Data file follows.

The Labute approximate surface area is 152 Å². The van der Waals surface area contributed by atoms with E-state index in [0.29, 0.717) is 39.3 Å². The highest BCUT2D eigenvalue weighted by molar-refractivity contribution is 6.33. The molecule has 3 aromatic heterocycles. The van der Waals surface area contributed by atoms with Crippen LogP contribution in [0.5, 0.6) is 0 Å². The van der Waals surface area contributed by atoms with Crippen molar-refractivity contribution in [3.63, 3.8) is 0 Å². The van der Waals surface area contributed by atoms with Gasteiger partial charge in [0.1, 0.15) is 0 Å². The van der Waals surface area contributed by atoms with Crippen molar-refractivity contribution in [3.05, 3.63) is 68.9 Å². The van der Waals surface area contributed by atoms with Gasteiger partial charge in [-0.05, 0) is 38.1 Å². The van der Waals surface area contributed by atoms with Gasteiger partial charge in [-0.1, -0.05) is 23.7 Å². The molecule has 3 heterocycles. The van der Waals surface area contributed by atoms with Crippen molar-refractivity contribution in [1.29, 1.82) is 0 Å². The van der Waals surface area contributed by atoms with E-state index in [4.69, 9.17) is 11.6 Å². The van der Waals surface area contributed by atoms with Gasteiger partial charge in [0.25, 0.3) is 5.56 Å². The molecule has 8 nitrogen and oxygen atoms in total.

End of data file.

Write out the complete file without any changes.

The Labute approximate surface area is 152 Å². The van der Waals surface area contributed by atoms with E-state index in [0.29, 0.717) is 39.3 Å². The highest BCUT2D eigenvalue weighted by molar-refractivity contribution is 6.33. The molecule has 3 aromatic heterocycles. The van der Waals surface area contributed by atoms with Crippen LogP contribution in [0.5, 0.6) is 0 Å². The van der Waals surface area contributed by atoms with Crippen molar-refractivity contribution in [3.63, 3.8) is 0 Å². The van der Waals surface area contributed by atoms with Gasteiger partial charge in [0.1, 0.15) is 0 Å². The van der Waals surface area contributed by atoms with Crippen molar-refractivity contribution in [3.05, 3.63) is 68.9 Å². The van der Waals surface area contributed by atoms with Gasteiger partial charge in [-0.05, 0) is 38.1 Å². The van der Waals surface area contributed by atoms with Gasteiger partial charge in [-0.1, -0.05) is 23.7 Å². The molecule has 3 heterocycles. The van der Waals surface area contributed by atoms with Crippen molar-refractivity contribution in [1.29, 1.82) is 0 Å². The van der Waals surface area contributed by atoms with E-state index in [4.69, 9.17) is 11.6 Å². The van der Waals surface area contributed by atoms with Gasteiger partial charge in [0.25, 0.3) is 5.56 Å². The molecule has 8 nitrogen and oxygen atoms in total.